MIDLAND - A paramedic spoke with NewsWest 9 on what they go through when they respond to the scene of a crash. A scenario that is becoming all too common in the Basin. In fact, it appears there's no end in sight.
"A lot of times if we know it's a real serious situation, your adrenaline gets to pumping and in your mind you start thinking about, your awareness and kind of what you need to do when get on scene," AJ Moore, Paramedic/Firefighter for City of Midland, said.
Moore, like many in his profession, arrive first to the scene of a crash.
"We really react fast and want to know how critical the patient is and start going through the steps and the motions to do what we need to do to get that patient proper care as fast as we can," Moore said.
A task that has become frequent with the increase of car crashes. There's been over a dozen fatal wrecks in the Permian Basin within the last couple of months. Emotions can run high for these first responders in those severe situations. Especially when they're trying to save someone from death and they don't make it.
"That's whenever you have to just realize that you have a job to do, and that you've done everything that you could possibly can for that person. As long as I know that I have done everything that I possibly can to try to save someone and use my training and my skills then, you can't control what happens, you can't really change that outcome and you just have to let go of that," Moore said.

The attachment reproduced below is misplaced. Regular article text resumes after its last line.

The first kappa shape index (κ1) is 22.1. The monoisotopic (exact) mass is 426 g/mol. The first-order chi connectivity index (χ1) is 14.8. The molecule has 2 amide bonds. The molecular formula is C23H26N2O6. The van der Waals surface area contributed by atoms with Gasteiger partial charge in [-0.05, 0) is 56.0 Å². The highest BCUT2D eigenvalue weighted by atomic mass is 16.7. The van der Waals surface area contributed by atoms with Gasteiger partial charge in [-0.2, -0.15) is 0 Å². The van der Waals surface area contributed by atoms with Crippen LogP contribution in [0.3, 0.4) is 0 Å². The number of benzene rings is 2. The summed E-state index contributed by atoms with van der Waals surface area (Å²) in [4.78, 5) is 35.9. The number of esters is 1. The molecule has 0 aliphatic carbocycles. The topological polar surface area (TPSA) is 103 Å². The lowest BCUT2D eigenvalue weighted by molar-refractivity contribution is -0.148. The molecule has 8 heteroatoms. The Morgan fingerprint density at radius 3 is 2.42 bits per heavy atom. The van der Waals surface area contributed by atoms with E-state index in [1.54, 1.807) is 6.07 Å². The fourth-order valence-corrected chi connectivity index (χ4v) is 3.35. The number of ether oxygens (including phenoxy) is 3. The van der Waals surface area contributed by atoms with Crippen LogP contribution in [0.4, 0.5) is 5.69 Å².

But that's not the hardest scenario they have to deal with. Moore says it hits home even harder when there's little ones.
"It can be emotional for us, especially when there's small children involved and all of that. If you have a son or a daughter that is the same age, a lot of times you just want to go home and hug your son and hug your daughter and you reflect on that and it stays with you," Moore said. "You remember real critical situations. Everything that I've been involved in is stamped on my mind, it just doesn't go away and you don't forget it."
He says they comfort and mourn with those who are involved in tragic accidents.
"It hurts and you know I've hugged the next of many people before. I've hugged a woman who lost her husband, you just mourn with them and be there with them. It's hard not to get a tear in your eye as well. We wouldn't be human if we didn't," Moore said.